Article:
Tatum v. Butte County Sheriff Department et al

Filing 25

ORDER signed by Magistrate Judge Edmund F. Brennan on 10/04/17 GRANTING 2 Motion to Proceed IFP. The complaint is dismissed with leave to amend within 30 days. (Plummer, M)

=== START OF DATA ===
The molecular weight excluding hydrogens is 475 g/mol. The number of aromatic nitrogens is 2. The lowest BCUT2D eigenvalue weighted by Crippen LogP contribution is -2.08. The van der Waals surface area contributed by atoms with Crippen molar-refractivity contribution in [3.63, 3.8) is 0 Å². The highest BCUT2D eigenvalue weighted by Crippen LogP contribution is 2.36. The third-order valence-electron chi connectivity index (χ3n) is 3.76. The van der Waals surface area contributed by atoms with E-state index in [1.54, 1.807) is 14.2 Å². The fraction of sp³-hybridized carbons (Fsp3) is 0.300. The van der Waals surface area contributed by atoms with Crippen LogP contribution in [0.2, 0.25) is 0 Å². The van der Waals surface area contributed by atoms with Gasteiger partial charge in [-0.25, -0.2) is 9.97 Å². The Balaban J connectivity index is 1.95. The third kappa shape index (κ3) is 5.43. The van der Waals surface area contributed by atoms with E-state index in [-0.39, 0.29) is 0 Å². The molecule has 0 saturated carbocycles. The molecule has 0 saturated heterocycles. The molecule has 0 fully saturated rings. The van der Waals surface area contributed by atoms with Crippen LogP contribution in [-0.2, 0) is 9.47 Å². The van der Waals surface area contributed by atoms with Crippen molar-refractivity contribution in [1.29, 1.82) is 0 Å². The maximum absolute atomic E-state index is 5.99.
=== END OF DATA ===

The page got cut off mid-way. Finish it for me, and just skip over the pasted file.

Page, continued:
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1 2 3 4 5 6 7 8 UNITED STATES DISTRICT COURT 9 FOR THE EASTERN DISTRICT OF CALIFORNIA 10 11 ALPHONSO F. TATUM, 12 Plaintiff, 13 14 15 No. 2:16-cv-2481-EFB P v. BUTTE COUNTY SHERIFF DEPARTMENT, et al., ORDER GRANTING IFP AND DISMISSING COMPLAINT PURSUANT TO 28 U.S.C. § 1915A Defendants. 16 Plaintiff, a state prisoner proceeding without counsel in an action brought under 42 U.S.C. 17 18 § 1983,1 has filed an application for leave to proceed in forma pauperis pursuant to 28 U.S.C. § 19 1915. 20 I. His declaration makes the showing required by 28 U.S.C. §1915(a)(1) and (2). 21 22 23 Request to Proceed In Forma Pauperis Accordingly, the request to proceed in forma pauperis is granted. 28 U.S.C. § 1915(a). II. Screening Requirement and Standards 24 Federal courts must engage in a preliminary screening of cases in which prisoners seek 25 redress from a governmental entity or officer or employee of a governmental entity. 28 U.S.C. 26 § 1915A(a). The court must identify cognizable claims or dismiss the complaint, or any portion 27 28 1 This proceeding was referred to this court by Local Rule 302 pursuant to 28 U.S.C. § 636(b)(1) and is before the undersigned pursuant to plaintiff’s consent. See E.D. Cal. Local Rules, Appx. A, at (k)(4). 1 1 of the complaint, if the complaint “is frivolous, malicious, or fails to state a claim upon which 2 relief may be granted,” or “seeks monetary relief from a defendant who is immune from such 3 relief.” Id. § 1915A(b). 4 A pro se plaintiff, like other litigants, must satisfy the pleading requirements of Rule 8(a) 5 of the Federal Rules of Civil Procedure. Rule 8(a)(2) “requires a complaint to include a short and 6 plain statement of the claim showing that the pleader is entitled to relief, in order to give the 7 defendant fair notice of what the claim is and the grounds upon which it rests.” Bell Atl. Corp. v. 8 Twombly, 550 U.S. 544, 554, 562-563 (2007) (citing Conley v. Gibson, 355 U.S. 41 (1957)). 9 While the complaint must comply with the “short and plaint statement” requirements of Rule 8, 10 its allegations must also include the specificity required by Twombly and Ashcroft v. Iqbal, 556 11 U.S. 662, 679 (2009). 12 To avoid dismissal for failure to state a claim a complaint must contain more than “naked 13 assertions,” “labels and conclusions” or “a formulaic recitation of the elements of a cause of 14 action.” Twombly, 550 U.S. at 555-557. In other words, “[t]hreadbare recitals of the elements of 15 a cause of action, supported by mere conclusory statements do not suffice.” Iqbal, 556 U.S. at 16 678. 17 Furthermore, a claim upon which the court can grant relief must have facial plausibility. 18 Twombly, 550 U.S. at 570. “A claim has facial plausibility when the plaintiff pleads factual 19 content that allows the court to draw the reasonable inference that the defendant is liable for the 20 misconduct alleged.” Iqbal, 556 U.S. at 678. When considering whether a complaint states a 21 claim upon which relief can be granted, the court must accept the allegations as true, Erickson v. 22 Pardus, 551 U.S. 89 (2007), and construe the complaint in the light most favorable to the 23 plaintiff, see Scheuer v. Rhodes, 416 U.S. 232, 236 (1974). 24 III. Screening Order 25 The court has reviewed plaintiff’s complaint (ECF No. 1) pursuant to § 1915A and finds 26 that it must be dismissed with leave to amend for failure to state a claim. The complaint alleges 27 that on March 25, 2016, defendant Gertz refused to “uncuff and unchain” plaintiff so that plaintiff 28 could use the bathroom. Plaintiff allegedly defecated on himself and was forced to sit for 45 2 1 minutes because defendants Gertz, Honea, and Hannah refused to let plaintiff clean up. 2 According to the complaint, plaintiff had to “go into [ ] court” without first cleaning up. Plaintiff 3 seeks damages for emotional distress, personal injury, and “professional neglect.” ECF No. 1, 4 § IV. In addition to defendants Gertz, Honea, and Hannah, the complaint names as a defendant 5 the Butte County Sheriff Department. 6 The complaint fails to plead a proper claim for relief against Butte County or its Sheriff’s 7 Department, because it does not allege that plaintiff was injured as a result of employees acting 8 pursuant to any policy or custom of Butte County. A municipal entity or its departments is liable 9 under section 1983 only if plaintiff shows that his constitutional injury was caused by employees 10 acting pursuant to the municipality’s policy or custom. Mt. Healthy City Sch. Dist. Bd. of Ed. v. 11 Doyle, 429 U.S. 274, 280 (1977); Monell v. New York City Dep’t of Soc. Servs., 436 U.S. 658, 12 691 (1978); Villegas v. Gilroy Garlic Festival Ass'n, 541 F.3d 950, 964 (9th Cir. 2008). Local 13 government entities may not be held vicariously liable under section 1983 for the unconstitutional 14 acts of its employees under a theory of respondeat superior. See Board of Cty. Comm'rs. v. 15 Brown, 520 U.S. 397, 403 (1997). 16 Further, the complaint fails to state a claim pursuant to 42 U.S.C. § 1983. To state a claim 17 under § 1983, a plaintiff must allege: (1) the violation of a federal constitutional or statutory right; 18 and (2) that the violation was committed by a person acting under the color of state law. See West 19 v. Atkins, 487 U.S. 42, 48 (1988); Jones v. Williams, 297 F.3d 930, 934 (9th Cir. 2002). 20 “Professional neglect” is not a violation of a federal constitutional or statutory right,2 and the 21 2 22 23 24 25 26 27 28 Moreover, the complaint does not properly allege a state law claim of negligence because it does not plead compliance with the California Torts Claims Act (“Act”). The Act requires that a party seeking to recover money damages from a public entity or its employees submit a claim to the entity before filing suit in court, generally no later than six months after the cause of action accrues. Cal. Gov’t Code §§ 905, 911.2, 945, 950.2 (emphasis added). Timely claim presentation is not merely a procedural requirement of the Act but is an element of a plaintiff’s cause of action. Shirk v. Vista Unified Sch. Dist., 42 Cal. 4th 201, 209 (2007). Thus, when a plaintiff asserts a claim subject to the Act, he must affirmatively allege compliance with the claim presentation procedure, or circumstances excusing such compliance, in his complaint. Id. The requirement that a plaintiff asserting claims subject to the Act must affirmatively allege compliance with the claims filing requirement applies in federal court as well. Karim-Panahi v. Los Angeles Police Dep’t, 839 F.2d 621, 627 (9th Cir. 1988). 3 1 allegations fall short of what is required to demonstrate a violation of the Eighth Amendment. 2 The Eighth Amendment protects prisoners from inhumane methods of punishment and from 3 inhumane conditions of confinement. Morgan v. Morgensen, 465 F.3d 1041, 1045 (9th Cir. 4 2006). To show a violation of the Eighth Amendment, plaintiff must allege facts sufficient to 5 support a claim that prison officials knew of and disregarded a substantial risk of serious harm to 6 the plaintiff. E.g., Farmer v. Brennan, 511 U.S. 825, 847 (1994); Frost v. Agnos, 152 F.3d 1124, 7 1128 (9th Cir. 1998). Extreme deprivations are required to make out a conditions of confinement 8 claim, and only those deprivations denying the minimal civilized measure of life’s necessities are 9 sufficiently grave to form the basis of an Eighth Amendment violation. Hudson v. McMillian, 10 503 U.S. 1, 9 (1992). Prison officials “must provide humane conditions of confinement,” 11 including “adequate food, clothing, shelter, and medical care.” Farmer, 511 U.S. at 832-33. 12 They may not treat any inmate “in a way antithetical to human dignity . . . under circumstances 13 that [are] both degrading and dangerous.” Hope v. Pelzer, 536 U.S. 730, 745, (2002). Here, the 14 allegations that plaintiff was made to wait 45 minutes and to appear in court after defecating on 15 himself, while plainly degrading, do not demonstrate that plaintiff was exposed to any serious risk 16 of danger. At some point, the protracted delay and lack of sanitation would surely pose such a 17 risk, but plaintiff has not alleged such a danger here. Further, although the complaint alleges that 18 plaintiff has had to “double” his depression medication as a result of the incident, see ECF No. 1, 19 § IV, it does not allege that any defendant had reason to believe that plaintiff would suffer such 20 adverse health consequences or that they otherwise knew of and disregarded an excessive risk to 21 plaintiff’s health or safety from a 45 minute delay. The allegations thus fail to state a cognizable 22 claim of cruel and unusual punishment in violation of the Eighth Amendment. 23 Plaintiff will be granted leave to file an amended complaint, if he can allege a cognizable 24 legal theory against a proper defendant and sufficient facts in support of that cognizable legal 25 theory. Lopez v. Smith, 203 F.3d 1122, 1126-27 (9th Cir. 2000) (en banc) (district courts must 26 afford pro se litigants an opportunity to amend to correct any deficiency in their complaints). 27 ///// 28 ///// 4 1 Should plaintiff choose to file an amended complaint, the amended complaint shall clearly set 2 forth the claims and allegations against each defendant. Any amended complaint must cure the 3 deficiencies identified above and also adhere to the following requirements: 4 Any amended complaint must identify as a defendant only persons who personally 5 participated in a substantial way in depriving him of a federal constitutional right. Johnson v. 6 Duffy, 588 F.2d 740, 743 (9th Cir. 1978) (a person subjects another to the deprivation of a 7 constitutional right if he does an act, participates in another’s act or omits to perform an act he is 8 legally required to do that causes the alleged deprivation). 9 It must also contain a caption including the names of all defendants. Fed. R. Civ. P. 10(a). 10 Plaintiff may not change the nature of this suit by alleging new, unrelated claims. George 11 v. Smith, 507 F.3d 605, 607 (7th Cir. 2007). 12 Any amended complaint must be written or typed so that it so that it is complete in itself 13 without reference to any earlier filed complaint. E.D. Cal. L.R. 220. This is because an amended 14 complaint supersedes any earlier filed complaint, and once an amended complaint is filed, the 15 earlier filed complaint no longer serves any function in the case. See Forsyth v. Humana, 114 16 F.3d 1467, 1474 (9th Cir. 1997) (the “‘amended complaint supersedes the original, the latter 17 being treated thereafter as non-existent.’”) (quoting Loux v. Rhay, 375 F.2d 55, 57 (9th Cir. 18 1967)). 19 The court cautions plaintiff that failure to comply with the Federal Rules of Civil 20 Procedure, this court’s Local Rules, or any court order may result in this action being dismissed. 21 See E.D. Cal. L.R. 110. 22 IV. 23 Summary of Order Accordingly, IT IS HEREBY ORDERED that: 24 1. Plaintiff’s request to proceed in forma pauperis (ECF No. 2) is granted. 25 2. The complaint is dismissed with leave to amend within 30 days. The complaint 26 must bear the docket number assigned to this case and be titled “Amended 27 Complaint.” Failure to comply with this order may result in dismissal of this 28 action for failure to prosecute and failure to state a claim. If plaintiff files an 5 1 amended complaint stating a cognizable claim the court will proceed with service 2 of process by the United States Marshal. 3 Dated: October 4, 2017. 4 5 6 7 8 9 10 11 12 13 14 15 16 17 18 19 20 21 22 23 24 25 26 27 28 6